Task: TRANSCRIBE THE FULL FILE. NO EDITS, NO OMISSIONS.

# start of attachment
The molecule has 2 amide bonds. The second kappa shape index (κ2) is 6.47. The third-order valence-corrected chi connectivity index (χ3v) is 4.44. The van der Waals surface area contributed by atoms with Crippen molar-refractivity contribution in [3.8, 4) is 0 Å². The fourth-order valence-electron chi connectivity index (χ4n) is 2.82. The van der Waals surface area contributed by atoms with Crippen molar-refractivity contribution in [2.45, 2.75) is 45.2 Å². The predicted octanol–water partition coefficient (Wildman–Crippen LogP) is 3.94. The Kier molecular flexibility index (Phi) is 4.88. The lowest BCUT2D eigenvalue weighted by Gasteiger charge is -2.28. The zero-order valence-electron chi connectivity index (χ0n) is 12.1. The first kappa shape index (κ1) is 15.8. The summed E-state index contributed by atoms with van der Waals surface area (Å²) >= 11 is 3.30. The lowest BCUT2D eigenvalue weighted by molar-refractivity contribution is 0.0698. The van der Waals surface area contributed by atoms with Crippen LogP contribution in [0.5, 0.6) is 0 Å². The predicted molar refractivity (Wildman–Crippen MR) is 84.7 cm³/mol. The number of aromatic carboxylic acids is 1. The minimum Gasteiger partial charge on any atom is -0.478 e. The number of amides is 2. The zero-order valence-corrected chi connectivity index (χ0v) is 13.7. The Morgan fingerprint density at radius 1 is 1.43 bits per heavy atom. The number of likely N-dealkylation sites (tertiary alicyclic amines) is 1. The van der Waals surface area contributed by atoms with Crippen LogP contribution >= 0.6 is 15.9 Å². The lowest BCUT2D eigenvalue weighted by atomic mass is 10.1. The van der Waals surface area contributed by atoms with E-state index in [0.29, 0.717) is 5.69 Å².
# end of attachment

The molecule has 2 amide bonds. The second kappa shape index (κ2) is 6.47. The third-order valence-corrected chi connectivity index (χ3v) is 4.44. The van der Waals surface area contributed by atoms with Crippen molar-refractivity contribution in [3.8, 4) is 0 Å². The fourth-order valence-electron chi connectivity index (χ4n) is 2.82. The van der Waals surface area contributed by atoms with Crippen molar-refractivity contribution in [2.45, 2.75) is 45.2 Å². The predicted octanol–water partition coefficient (Wildman–Crippen LogP) is 3.94. The Kier molecular flexibility index (Phi) is 4.88. The lowest BCUT2D eigenvalue weighted by Gasteiger charge is -2.28. The zero-order valence-electron chi connectivity index (χ0n) is 12.1. The first kappa shape index (κ1) is 15.8. The summed E-state index contributed by atoms with van der Waals surface area (Å²) >= 11 is 3.30. The lowest BCUT2D eigenvalue weighted by molar-refractivity contribution is 0.0698. The van der Waals surface area contributed by atoms with Crippen LogP contribution in [0.5, 0.6) is 0 Å². The predicted molar refractivity (Wildman–Crippen MR) is 84.7 cm³/mol. The number of aromatic carboxylic acids is 1. The minimum Gasteiger partial charge on any atom is -0.478 e. The number of amides is 2. The zero-order valence-corrected chi connectivity index (χ0v) is 13.7. The Morgan fingerprint density at radius 1 is 1.43 bits per heavy atom. The number of likely N-dealkylation sites (tertiary alicyclic amines) is 1. The van der Waals surface area contributed by atoms with Crippen LogP contribution >= 0.6 is 15.9 Å². The lowest BCUT2D eigenvalue weighted by atomic mass is 10.1. The van der Waals surface area contributed by atoms with E-state index in [0.29, 0.717) is 5.69 Å².